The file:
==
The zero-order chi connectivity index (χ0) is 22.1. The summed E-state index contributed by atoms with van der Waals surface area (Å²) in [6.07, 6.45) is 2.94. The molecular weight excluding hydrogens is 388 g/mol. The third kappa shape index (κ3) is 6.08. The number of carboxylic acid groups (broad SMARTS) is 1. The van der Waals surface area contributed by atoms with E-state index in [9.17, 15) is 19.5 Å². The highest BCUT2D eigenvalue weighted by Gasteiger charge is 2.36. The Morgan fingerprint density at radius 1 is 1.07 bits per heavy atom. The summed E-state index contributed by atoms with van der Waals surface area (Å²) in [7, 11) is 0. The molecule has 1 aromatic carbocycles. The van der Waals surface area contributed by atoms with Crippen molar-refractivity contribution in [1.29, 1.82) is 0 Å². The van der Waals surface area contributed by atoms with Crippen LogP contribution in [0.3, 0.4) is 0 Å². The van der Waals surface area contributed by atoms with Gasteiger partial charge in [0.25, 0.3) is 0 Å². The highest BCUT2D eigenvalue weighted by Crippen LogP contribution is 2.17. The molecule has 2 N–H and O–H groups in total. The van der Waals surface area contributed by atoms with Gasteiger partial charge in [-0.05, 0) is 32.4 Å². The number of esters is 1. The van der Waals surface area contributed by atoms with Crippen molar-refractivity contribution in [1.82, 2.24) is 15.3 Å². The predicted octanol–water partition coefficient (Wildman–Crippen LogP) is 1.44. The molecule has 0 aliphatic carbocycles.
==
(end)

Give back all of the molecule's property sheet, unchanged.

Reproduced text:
The zero-order chi connectivity index (χ0) is 22.1. The summed E-state index contributed by atoms with van der Waals surface area (Å²) in [6.07, 6.45) is 2.94. The molecular weight excluding hydrogens is 388 g/mol. The third kappa shape index (κ3) is 6.08. The number of carboxylic acid groups (broad SMARTS) is 1. The van der Waals surface area contributed by atoms with E-state index in [9.17, 15) is 19.5 Å². The highest BCUT2D eigenvalue weighted by Gasteiger charge is 2.36. The Morgan fingerprint density at radius 1 is 1.07 bits per heavy atom. The summed E-state index contributed by atoms with van der Waals surface area (Å²) in [7, 11) is 0. The molecule has 1 aromatic carbocycles. The van der Waals surface area contributed by atoms with Crippen molar-refractivity contribution in [1.29, 1.82) is 0 Å². The van der Waals surface area contributed by atoms with Crippen LogP contribution in [0.3, 0.4) is 0 Å². The van der Waals surface area contributed by atoms with Gasteiger partial charge in [0.25, 0.3) is 0 Å². The highest BCUT2D eigenvalue weighted by Crippen LogP contribution is 2.17. The molecule has 2 N–H and O–H groups in total. The van der Waals surface area contributed by atoms with Gasteiger partial charge in [-0.05, 0) is 32.4 Å². The number of esters is 1. The van der Waals surface area contributed by atoms with Crippen molar-refractivity contribution in [1.82, 2.24) is 15.3 Å². The predicted octanol–water partition coefficient (Wildman–Crippen LogP) is 1.44. The molecule has 0 aliphatic carbocycles.